Of course, she also destroyed proud working-class communities in Britain with her social and economic policies. And over lunch one Sunday she ordered the sinking of the Argentinian Belgrano during the Falklands War even though it was outside the 200-mile exclusion zone and was sailing away from the area of conflict. More than 323 sailors died, many of them teenage cadets.
When Carol Thatcher, Margaret’s journalist daughter, travelled to the Falklands and Argentina to make a documentary on the 25th anniversary, one woman whose son died on the Belgrano said to her: “I never saw him again because your mother killed him.”
In 1986 she and US president Ronald Reagan ordered the bombing of Libya, which took the lives of over 130 civilians.
Some have argued that Thatcher stood up to the unionists when she signed the Anglo-Irish Agreement in Nov 1985 and should be given credit. But her motives were two-fold: She expected extradition to be made easier and increased security collaboration in the fight against republicanism. She was, indeed, also responding to the warnings from then taoiseach Garret FitzGerald that something needed to be done to halt the electoral rise of Sinn Féin.
In reality, it was the suffering and determination of the Northern nationalist community which forced change.
When Thatcher became prime minister in 1979 we know that on her desk was a secret assessment of the IRA by Brigadier James Glover, commander of land forces in the North. He said the IRA would continue with its war until there was an acceptable political settlement.
He rejected the official propaganda line which was the basis for the treatment of the men in the H-Blocks and the women in Armagh jail. He said that IRA volunteers were not criminals but were talented and dedicated.
Thatcher put my community through hell and her policies unnecessarily protracted the conflict. When it came to a political agreement on Good Friday 1998, the prisoners in the H-Blocks were given early release (an “amnesty”) which was recognition that the British knew they were political prisoners all along.
I was in jail (again as a result of her dirty war and use of agents provocateurs) when she resigned in 1990. One newspaper told this story: “‘The bad news,’ said a voice over the public-address system in a north London railway station, ‘is that a signal failure means another delay. The good news is that Thatcher’s resigned! Hip, Hip, Hooray!’ Most of the commuters cheered.”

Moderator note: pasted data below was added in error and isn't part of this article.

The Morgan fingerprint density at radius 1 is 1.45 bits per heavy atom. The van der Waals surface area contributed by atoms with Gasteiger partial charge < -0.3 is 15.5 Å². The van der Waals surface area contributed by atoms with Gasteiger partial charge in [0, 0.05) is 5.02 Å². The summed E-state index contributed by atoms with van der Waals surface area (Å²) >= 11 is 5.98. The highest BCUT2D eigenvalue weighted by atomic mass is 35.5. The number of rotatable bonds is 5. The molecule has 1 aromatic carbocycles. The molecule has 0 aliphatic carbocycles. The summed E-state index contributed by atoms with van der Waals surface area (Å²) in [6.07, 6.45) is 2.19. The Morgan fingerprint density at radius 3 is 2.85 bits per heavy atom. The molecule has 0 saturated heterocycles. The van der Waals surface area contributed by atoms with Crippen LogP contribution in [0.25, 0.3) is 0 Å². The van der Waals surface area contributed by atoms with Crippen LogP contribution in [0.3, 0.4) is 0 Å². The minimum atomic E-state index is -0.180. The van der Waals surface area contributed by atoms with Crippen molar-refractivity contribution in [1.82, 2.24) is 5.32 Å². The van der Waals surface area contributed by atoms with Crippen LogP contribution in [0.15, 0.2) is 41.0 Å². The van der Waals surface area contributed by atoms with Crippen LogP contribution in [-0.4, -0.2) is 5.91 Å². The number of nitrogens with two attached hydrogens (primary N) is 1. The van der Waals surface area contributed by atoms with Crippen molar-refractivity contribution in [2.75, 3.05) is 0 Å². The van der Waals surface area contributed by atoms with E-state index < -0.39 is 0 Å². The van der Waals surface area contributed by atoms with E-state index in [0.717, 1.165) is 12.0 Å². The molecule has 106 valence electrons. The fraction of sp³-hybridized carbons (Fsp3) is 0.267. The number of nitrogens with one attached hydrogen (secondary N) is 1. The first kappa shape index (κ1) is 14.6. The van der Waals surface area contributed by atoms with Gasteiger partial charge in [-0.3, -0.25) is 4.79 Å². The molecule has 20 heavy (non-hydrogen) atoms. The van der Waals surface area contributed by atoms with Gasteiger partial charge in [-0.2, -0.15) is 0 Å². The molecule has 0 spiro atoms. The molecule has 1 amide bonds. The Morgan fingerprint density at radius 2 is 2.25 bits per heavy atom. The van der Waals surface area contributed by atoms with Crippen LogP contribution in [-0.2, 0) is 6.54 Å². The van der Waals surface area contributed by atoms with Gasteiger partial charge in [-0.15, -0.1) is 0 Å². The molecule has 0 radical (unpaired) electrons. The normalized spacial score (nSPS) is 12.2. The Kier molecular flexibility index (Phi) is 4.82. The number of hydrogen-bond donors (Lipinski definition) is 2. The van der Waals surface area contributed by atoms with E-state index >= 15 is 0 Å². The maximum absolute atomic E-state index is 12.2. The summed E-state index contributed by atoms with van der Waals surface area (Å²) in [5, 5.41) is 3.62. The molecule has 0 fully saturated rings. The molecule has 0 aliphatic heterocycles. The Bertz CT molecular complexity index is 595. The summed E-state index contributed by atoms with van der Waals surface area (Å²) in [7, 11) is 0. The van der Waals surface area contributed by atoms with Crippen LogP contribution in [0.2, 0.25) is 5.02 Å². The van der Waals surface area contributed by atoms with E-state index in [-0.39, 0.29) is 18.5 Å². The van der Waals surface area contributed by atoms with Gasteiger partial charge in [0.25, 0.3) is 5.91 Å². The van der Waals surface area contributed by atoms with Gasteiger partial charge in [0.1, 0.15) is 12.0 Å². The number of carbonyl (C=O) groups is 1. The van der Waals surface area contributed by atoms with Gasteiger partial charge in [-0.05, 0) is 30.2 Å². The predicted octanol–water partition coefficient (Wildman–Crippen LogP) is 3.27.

I once might have cheered her passing. But now I am indifferent — though I will never forget what she did, and all those who died on her watch.
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March 29, 2013 by danny
Fifteen years ago I covered for The Guardian and the Irish Examiner the negotiations which led to the signing on Good Friday of the Belfast Agreement. This is the feature I wrote (though slightly amended in The Guardian).
Letitia Fitzpatrick from Ulster Television says to me, “I am so thirsty. Would you?”
“Okay”, I say. “Once more I’ll trudge off and get you coffee.” It is 11.55 pm, Stormont, Government Buildings, and at midnight, if the parties to Senator George Mitchell’s talks haven’t agreed and gone home, they’ll all turn into pumpkins. Just at midnight I arrive back into the press conference hut with the coffee. Behind me the aroma has seemingly attracted several suspicious-looking men in suits, some more in denim jackets, and, to my left, women with non-Catholic perms. Then I hear the booming voice of Ian Paisley and realise that I am at my first DUP press conference and have no flak jacket.
“I have here in my hand,” he begins, “a delegate’s badge which gives me the right to attend all meetings of the Forum on one side, and the right to attend all meetings of the Talks, on the other hand.”
“Why didn’t you use it for two years!” shouts a man to my left.
“The people wanted you in here to fight for them. You wouldn’t do it! You hadn’t got the balls!” shouts a man to my right.
Oh dear, I think. I’m with the UVF.
“You’re not pressmen,” declares a most perspicacious Mr Paisley. “You belong to parties that are opposed to my party, so just shut up!”
“Your days of telling people to shut up are gone!”
“Yeh! You don’t even care about the people. You don’t give a shit, with your big fucking house!”
Uh-oh. I’m now in the middle of the UDA.